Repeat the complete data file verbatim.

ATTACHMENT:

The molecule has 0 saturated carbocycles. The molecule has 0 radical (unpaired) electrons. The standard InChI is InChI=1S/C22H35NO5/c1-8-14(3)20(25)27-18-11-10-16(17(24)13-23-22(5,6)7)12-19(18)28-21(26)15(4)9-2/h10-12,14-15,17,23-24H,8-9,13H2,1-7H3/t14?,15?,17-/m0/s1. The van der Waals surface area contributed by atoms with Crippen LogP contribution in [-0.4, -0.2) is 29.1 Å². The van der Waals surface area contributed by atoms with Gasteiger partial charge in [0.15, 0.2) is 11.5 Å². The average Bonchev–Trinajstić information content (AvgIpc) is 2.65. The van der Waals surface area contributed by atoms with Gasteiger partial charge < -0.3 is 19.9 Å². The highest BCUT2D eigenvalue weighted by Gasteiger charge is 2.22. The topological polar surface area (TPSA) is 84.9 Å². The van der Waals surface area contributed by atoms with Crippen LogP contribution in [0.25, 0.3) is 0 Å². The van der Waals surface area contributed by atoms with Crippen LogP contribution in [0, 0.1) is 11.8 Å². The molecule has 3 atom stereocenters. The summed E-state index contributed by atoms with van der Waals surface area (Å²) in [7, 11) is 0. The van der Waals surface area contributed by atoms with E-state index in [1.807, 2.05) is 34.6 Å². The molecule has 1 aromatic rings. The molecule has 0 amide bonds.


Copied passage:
The molecule has 0 saturated carbocycles. The molecule has 0 radical (unpaired) electrons. The standard InChI is InChI=1S/C22H35NO5/c1-8-14(3)20(25)27-18-11-10-16(17(24)13-23-22(5,6)7)12-19(18)28-21(26)15(4)9-2/h10-12,14-15,17,23-24H,8-9,13H2,1-7H3/t14?,15?,17-/m0/s1. The van der Waals surface area contributed by atoms with Crippen LogP contribution in [-0.4, -0.2) is 29.1 Å². The van der Waals surface area contributed by atoms with Gasteiger partial charge in [0.15, 0.2) is 11.5 Å². The average Bonchev–Trinajstić information content (AvgIpc) is 2.65. The van der Waals surface area contributed by atoms with Gasteiger partial charge < -0.3 is 19.9 Å². The highest BCUT2D eigenvalue weighted by Gasteiger charge is 2.22. The topological polar surface area (TPSA) is 84.9 Å². The van der Waals surface area contributed by atoms with Crippen LogP contribution in [0.25, 0.3) is 0 Å². The van der Waals surface area contributed by atoms with Crippen LogP contribution in [0, 0.1) is 11.8 Å². The molecule has 3 atom stereocenters. The summed E-state index contributed by atoms with van der Waals surface area (Å²) in [7, 11) is 0. The van der Waals surface area contributed by atoms with E-state index in [1.807, 2.05) is 34.6 Å². The molecule has 1 aromatic rings. The molecule has 0 amide bonds.